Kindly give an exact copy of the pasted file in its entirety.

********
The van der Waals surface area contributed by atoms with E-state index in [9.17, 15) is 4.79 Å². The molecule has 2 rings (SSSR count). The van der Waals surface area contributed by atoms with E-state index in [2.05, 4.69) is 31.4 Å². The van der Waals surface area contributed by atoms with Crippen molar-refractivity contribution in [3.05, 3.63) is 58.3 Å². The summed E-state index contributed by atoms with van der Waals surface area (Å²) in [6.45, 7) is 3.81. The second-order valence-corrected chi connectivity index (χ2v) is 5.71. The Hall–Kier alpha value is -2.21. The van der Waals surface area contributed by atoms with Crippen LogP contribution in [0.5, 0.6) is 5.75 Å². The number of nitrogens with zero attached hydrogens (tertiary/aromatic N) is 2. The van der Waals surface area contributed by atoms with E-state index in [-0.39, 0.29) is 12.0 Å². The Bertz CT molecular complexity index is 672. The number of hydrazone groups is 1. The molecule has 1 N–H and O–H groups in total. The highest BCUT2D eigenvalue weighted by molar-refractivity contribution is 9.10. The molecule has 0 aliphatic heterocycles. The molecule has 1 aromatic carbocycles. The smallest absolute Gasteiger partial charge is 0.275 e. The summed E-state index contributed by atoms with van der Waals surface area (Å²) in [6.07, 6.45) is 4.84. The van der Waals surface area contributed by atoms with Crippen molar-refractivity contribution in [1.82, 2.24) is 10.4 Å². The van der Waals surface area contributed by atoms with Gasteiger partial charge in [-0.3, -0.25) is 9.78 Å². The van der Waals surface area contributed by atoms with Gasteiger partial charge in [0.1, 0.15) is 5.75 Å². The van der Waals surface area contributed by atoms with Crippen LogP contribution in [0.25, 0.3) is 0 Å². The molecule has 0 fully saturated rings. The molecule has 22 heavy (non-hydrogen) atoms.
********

The van der Waals surface area contributed by atoms with E-state index in [9.17, 15) is 4.79 Å². The molecule has 2 rings (SSSR count). The van der Waals surface area contributed by atoms with E-state index in [2.05, 4.69) is 31.4 Å². The van der Waals surface area contributed by atoms with Crippen molar-refractivity contribution in [3.05, 3.63) is 58.3 Å². The summed E-state index contributed by atoms with van der Waals surface area (Å²) in [6.45, 7) is 3.81. The second-order valence-corrected chi connectivity index (χ2v) is 5.71. The Hall–Kier alpha value is -2.21. The van der Waals surface area contributed by atoms with Crippen LogP contribution in [0.5, 0.6) is 5.75 Å². The number of nitrogens with zero attached hydrogens (tertiary/aromatic N) is 2. The van der Waals surface area contributed by atoms with E-state index in [-0.39, 0.29) is 12.0 Å². The Bertz CT molecular complexity index is 672. The number of hydrazone groups is 1. The molecule has 1 N–H and O–H groups in total. The highest BCUT2D eigenvalue weighted by molar-refractivity contribution is 9.10. The molecule has 0 aliphatic heterocycles. The molecule has 1 aromatic carbocycles. The smallest absolute Gasteiger partial charge is 0.275 e. The summed E-state index contributed by atoms with van der Waals surface area (Å²) in [6.07, 6.45) is 4.84. The van der Waals surface area contributed by atoms with Crippen molar-refractivity contribution in [1.82, 2.24) is 10.4 Å². The van der Waals surface area contributed by atoms with Gasteiger partial charge in [-0.3, -0.25) is 9.78 Å². The van der Waals surface area contributed by atoms with Gasteiger partial charge in [0.1, 0.15) is 5.75 Å². The van der Waals surface area contributed by atoms with Crippen LogP contribution in [0.25, 0.3) is 0 Å². The molecule has 0 fully saturated rings. The molecule has 22 heavy (non-hydrogen) atoms.